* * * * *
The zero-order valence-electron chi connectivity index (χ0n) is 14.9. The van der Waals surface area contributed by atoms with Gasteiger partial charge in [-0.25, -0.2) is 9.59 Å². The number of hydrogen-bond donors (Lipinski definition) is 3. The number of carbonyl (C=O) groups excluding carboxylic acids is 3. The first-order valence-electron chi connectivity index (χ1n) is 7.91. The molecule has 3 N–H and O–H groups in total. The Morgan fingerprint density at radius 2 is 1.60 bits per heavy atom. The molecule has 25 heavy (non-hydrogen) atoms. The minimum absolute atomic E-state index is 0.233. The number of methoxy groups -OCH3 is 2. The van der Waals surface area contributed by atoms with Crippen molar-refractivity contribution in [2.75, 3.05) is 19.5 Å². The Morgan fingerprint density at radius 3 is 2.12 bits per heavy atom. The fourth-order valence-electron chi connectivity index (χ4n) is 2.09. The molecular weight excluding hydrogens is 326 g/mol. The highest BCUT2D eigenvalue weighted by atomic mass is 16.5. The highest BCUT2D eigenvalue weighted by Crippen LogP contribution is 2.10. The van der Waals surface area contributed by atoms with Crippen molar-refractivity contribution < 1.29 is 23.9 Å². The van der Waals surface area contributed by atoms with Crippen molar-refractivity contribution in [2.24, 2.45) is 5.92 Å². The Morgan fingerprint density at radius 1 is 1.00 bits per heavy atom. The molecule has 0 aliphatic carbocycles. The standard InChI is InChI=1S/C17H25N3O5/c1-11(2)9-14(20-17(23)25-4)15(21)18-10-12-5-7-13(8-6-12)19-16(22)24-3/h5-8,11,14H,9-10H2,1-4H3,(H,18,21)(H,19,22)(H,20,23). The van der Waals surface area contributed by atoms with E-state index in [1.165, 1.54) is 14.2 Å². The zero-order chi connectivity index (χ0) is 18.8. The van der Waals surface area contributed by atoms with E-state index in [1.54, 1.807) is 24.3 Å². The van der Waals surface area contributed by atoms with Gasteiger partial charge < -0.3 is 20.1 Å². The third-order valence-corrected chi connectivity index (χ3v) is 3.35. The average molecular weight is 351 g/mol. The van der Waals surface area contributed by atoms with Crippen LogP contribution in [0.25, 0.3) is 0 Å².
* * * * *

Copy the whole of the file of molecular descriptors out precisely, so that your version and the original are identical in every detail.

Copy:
The zero-order valence-electron chi connectivity index (χ0n) is 14.9. The van der Waals surface area contributed by atoms with Gasteiger partial charge in [-0.25, -0.2) is 9.59 Å². The number of hydrogen-bond donors (Lipinski definition) is 3. The number of carbonyl (C=O) groups excluding carboxylic acids is 3. The first-order valence-electron chi connectivity index (χ1n) is 7.91. The molecule has 3 N–H and O–H groups in total. The Morgan fingerprint density at radius 2 is 1.60 bits per heavy atom. The molecule has 25 heavy (non-hydrogen) atoms. The minimum absolute atomic E-state index is 0.233. The number of methoxy groups -OCH3 is 2. The van der Waals surface area contributed by atoms with Crippen molar-refractivity contribution in [2.75, 3.05) is 19.5 Å². The Morgan fingerprint density at radius 3 is 2.12 bits per heavy atom. The fourth-order valence-electron chi connectivity index (χ4n) is 2.09. The molecular weight excluding hydrogens is 326 g/mol. The highest BCUT2D eigenvalue weighted by atomic mass is 16.5. The highest BCUT2D eigenvalue weighted by Crippen LogP contribution is 2.10. The van der Waals surface area contributed by atoms with Crippen molar-refractivity contribution < 1.29 is 23.9 Å². The van der Waals surface area contributed by atoms with Crippen molar-refractivity contribution in [2.24, 2.45) is 5.92 Å². The Morgan fingerprint density at radius 1 is 1.00 bits per heavy atom. The molecule has 0 aliphatic carbocycles. The standard InChI is InChI=1S/C17H25N3O5/c1-11(2)9-14(20-17(23)25-4)15(21)18-10-12-5-7-13(8-6-12)19-16(22)24-3/h5-8,11,14H,9-10H2,1-4H3,(H,18,21)(H,19,22)(H,20,23). The van der Waals surface area contributed by atoms with E-state index in [1.165, 1.54) is 14.2 Å². The zero-order chi connectivity index (χ0) is 18.8. The van der Waals surface area contributed by atoms with E-state index in [1.54, 1.807) is 24.3 Å². The van der Waals surface area contributed by atoms with Gasteiger partial charge < -0.3 is 20.1 Å². The third-order valence-corrected chi connectivity index (χ3v) is 3.35. The average molecular weight is 351 g/mol. The van der Waals surface area contributed by atoms with Crippen LogP contribution in [0.25, 0.3) is 0 Å².